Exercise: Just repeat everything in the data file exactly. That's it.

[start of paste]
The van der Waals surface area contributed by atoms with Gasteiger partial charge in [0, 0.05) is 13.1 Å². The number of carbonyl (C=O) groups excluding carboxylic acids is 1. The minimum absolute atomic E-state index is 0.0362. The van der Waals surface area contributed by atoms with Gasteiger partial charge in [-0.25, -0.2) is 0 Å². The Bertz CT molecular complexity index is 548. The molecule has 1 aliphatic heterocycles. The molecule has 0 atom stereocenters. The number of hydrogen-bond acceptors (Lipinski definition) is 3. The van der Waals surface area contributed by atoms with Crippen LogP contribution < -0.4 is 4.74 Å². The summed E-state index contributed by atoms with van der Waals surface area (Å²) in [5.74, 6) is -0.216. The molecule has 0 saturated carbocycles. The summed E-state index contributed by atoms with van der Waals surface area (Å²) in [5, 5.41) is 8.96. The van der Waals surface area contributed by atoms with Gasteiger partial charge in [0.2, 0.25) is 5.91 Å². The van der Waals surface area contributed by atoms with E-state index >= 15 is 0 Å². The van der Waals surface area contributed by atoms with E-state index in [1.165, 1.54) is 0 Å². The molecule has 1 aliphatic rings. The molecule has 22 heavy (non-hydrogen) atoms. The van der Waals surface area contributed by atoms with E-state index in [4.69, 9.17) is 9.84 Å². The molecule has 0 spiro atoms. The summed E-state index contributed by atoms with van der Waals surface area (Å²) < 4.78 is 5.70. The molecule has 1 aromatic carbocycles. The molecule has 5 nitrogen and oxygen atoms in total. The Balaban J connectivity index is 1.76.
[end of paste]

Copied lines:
The van der Waals surface area contributed by atoms with Gasteiger partial charge in [0, 0.05) is 13.1 Å². The number of carbonyl (C=O) groups excluding carboxylic acids is 1. The minimum absolute atomic E-state index is 0.0362. The van der Waals surface area contributed by atoms with Gasteiger partial charge in [-0.25, -0.2) is 0 Å². The Bertz CT molecular complexity index is 548. The molecule has 1 aliphatic heterocycles. The molecule has 0 atom stereocenters. The number of hydrogen-bond acceptors (Lipinski definition) is 3. The van der Waals surface area contributed by atoms with Crippen LogP contribution < -0.4 is 4.74 Å². The summed E-state index contributed by atoms with van der Waals surface area (Å²) in [5.74, 6) is -0.216. The molecule has 0 saturated carbocycles. The summed E-state index contributed by atoms with van der Waals surface area (Å²) in [5, 5.41) is 8.96. The van der Waals surface area contributed by atoms with Gasteiger partial charge in [0.2, 0.25) is 5.91 Å². The van der Waals surface area contributed by atoms with E-state index >= 15 is 0 Å². The van der Waals surface area contributed by atoms with E-state index in [1.165, 1.54) is 0 Å². The molecule has 1 aliphatic rings. The molecule has 22 heavy (non-hydrogen) atoms. The van der Waals surface area contributed by atoms with E-state index in [4.69, 9.17) is 9.84 Å². The molecule has 0 spiro atoms. The summed E-state index contributed by atoms with van der Waals surface area (Å²) < 4.78 is 5.70. The molecule has 1 aromatic carbocycles. The molecule has 5 nitrogen and oxygen atoms in total. The Balaban J connectivity index is 1.76.